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Poland to Siberia and Kazakhstan by rail - Summer 2016


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#21 Barciur

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Posted 22 March 2017 - 11:43 PM

Arrived at our stop!

 

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No babushkas on the platform, because thie platforms are somewhat small and there are two stores basically trackside....

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Those two stores selling PRODUCTS ;) operate on Moscow time, even though local time is two hours ahead. I suppose their only customers are train passengers. I looked around, but bought nothing.

 

A look in the other direction...

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Here's my train. It is impressively long!

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#22 Barciur

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Posted 22 March 2017 - 11:50 PM

On the way to the other side I noticed that a new train arrived. Now the platform was getting crowded!

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Here is the post office car...

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Continued walking in the opposite direction on the overhead pass. The train station building is perhaps the most impressive of the buildings in the whole area.

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And one more look into the distance of wilderness of nowhere... and off we go, back to the train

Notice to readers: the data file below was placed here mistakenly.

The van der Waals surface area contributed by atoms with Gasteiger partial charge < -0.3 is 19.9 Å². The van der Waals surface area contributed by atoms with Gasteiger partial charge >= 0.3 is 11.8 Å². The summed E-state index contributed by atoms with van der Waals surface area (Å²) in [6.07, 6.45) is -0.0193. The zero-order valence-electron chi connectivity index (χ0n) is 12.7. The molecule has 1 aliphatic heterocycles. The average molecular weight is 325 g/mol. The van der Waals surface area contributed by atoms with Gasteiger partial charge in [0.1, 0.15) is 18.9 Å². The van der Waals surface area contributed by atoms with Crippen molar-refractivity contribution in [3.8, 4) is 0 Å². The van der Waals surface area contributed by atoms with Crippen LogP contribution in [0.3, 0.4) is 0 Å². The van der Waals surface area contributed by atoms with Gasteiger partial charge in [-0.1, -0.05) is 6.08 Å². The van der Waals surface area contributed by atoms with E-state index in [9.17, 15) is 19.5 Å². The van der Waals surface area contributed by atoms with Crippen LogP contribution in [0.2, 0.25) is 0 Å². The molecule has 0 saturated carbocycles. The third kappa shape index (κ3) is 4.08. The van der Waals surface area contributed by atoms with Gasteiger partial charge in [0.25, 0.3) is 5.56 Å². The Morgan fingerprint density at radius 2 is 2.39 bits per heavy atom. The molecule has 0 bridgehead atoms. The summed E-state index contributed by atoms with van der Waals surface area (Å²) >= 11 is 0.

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After the train left, another 2 hours and we were in our biggest city yet, Ekaterinburg. This was 1816 km (1121 miles) from Moscow. Another 896 kilometers (557 miles) awaited me before I would get off the next morning in Omsk. This is fascinating, because if I was on AMTRAK or on a domestic train in Poland, I would be crossing a very large distance - DC to Boston is not even that long! But here, I felt like I am almost there. Strange is this world... And I can't imagine what people like vv felt six days in - one more day, we're almost there! Amazing.

 

So in the evening, I again went to the restaurant car, got asked by the staff where I was going etc. Had a short conversation. The passenger in the upper bunk was having his supper before he would shortly leave the train. Finally, after a few hours of just gesturing he... offered me a tomato! I politely declined ;) And after about an hour he left the train. Another girl came on for a few hours but just slept and left me alone. What happened next, I did not know, as I fell asleep and only briefly woke up a few times as passengers detrained and new ones got on. The car was pretty full throughout my entire journey.